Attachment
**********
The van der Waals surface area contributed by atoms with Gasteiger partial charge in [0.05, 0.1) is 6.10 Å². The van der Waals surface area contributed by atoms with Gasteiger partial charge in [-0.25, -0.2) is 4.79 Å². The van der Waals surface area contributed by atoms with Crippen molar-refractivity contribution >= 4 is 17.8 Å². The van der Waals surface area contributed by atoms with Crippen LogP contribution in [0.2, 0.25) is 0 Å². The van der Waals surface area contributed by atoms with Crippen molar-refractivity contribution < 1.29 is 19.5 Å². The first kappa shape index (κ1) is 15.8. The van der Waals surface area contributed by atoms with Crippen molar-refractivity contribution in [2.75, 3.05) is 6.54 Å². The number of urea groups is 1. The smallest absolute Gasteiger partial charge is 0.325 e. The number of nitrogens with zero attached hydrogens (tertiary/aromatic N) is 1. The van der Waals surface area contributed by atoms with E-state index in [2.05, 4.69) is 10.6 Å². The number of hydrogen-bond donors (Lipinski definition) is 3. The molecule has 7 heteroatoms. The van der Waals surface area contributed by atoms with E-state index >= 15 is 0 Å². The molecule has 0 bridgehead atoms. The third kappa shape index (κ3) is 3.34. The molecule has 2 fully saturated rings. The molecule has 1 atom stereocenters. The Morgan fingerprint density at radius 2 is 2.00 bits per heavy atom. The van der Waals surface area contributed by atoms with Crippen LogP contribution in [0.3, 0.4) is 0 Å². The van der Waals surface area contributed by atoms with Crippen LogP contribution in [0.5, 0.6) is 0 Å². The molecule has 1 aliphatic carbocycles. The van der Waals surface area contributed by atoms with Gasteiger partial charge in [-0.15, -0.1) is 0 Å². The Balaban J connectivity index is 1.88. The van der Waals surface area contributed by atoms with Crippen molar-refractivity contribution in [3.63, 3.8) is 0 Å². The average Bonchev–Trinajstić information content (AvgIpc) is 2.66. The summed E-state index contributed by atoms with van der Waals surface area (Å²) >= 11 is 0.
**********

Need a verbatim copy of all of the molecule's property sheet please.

The van der Waals surface area contributed by atoms with Gasteiger partial charge in [0.05, 0.1) is 6.10 Å². The van der Waals surface area contributed by atoms with Gasteiger partial charge in [-0.25, -0.2) is 4.79 Å². The van der Waals surface area contributed by atoms with Crippen molar-refractivity contribution >= 4 is 17.8 Å². The van der Waals surface area contributed by atoms with Crippen LogP contribution in [0.2, 0.25) is 0 Å². The van der Waals surface area contributed by atoms with Crippen molar-refractivity contribution < 1.29 is 19.5 Å². The first kappa shape index (κ1) is 15.8. The van der Waals surface area contributed by atoms with Crippen molar-refractivity contribution in [2.75, 3.05) is 6.54 Å². The number of urea groups is 1. The smallest absolute Gasteiger partial charge is 0.325 e. The number of nitrogens with zero attached hydrogens (tertiary/aromatic N) is 1. The van der Waals surface area contributed by atoms with E-state index in [2.05, 4.69) is 10.6 Å². The number of hydrogen-bond donors (Lipinski definition) is 3. The molecule has 7 heteroatoms. The van der Waals surface area contributed by atoms with E-state index >= 15 is 0 Å². The molecule has 0 bridgehead atoms. The third kappa shape index (κ3) is 3.34. The molecule has 2 fully saturated rings. The molecule has 1 atom stereocenters. The Morgan fingerprint density at radius 2 is 2.00 bits per heavy atom. The van der Waals surface area contributed by atoms with Crippen LogP contribution in [0.3, 0.4) is 0 Å². The van der Waals surface area contributed by atoms with Crippen LogP contribution in [0.5, 0.6) is 0 Å². The molecule has 1 aliphatic carbocycles. The van der Waals surface area contributed by atoms with Gasteiger partial charge in [-0.15, -0.1) is 0 Å². The Balaban J connectivity index is 1.88. The van der Waals surface area contributed by atoms with Crippen molar-refractivity contribution in [3.63, 3.8) is 0 Å². The average Bonchev–Trinajstić information content (AvgIpc) is 2.66. The summed E-state index contributed by atoms with van der Waals surface area (Å²) >= 11 is 0.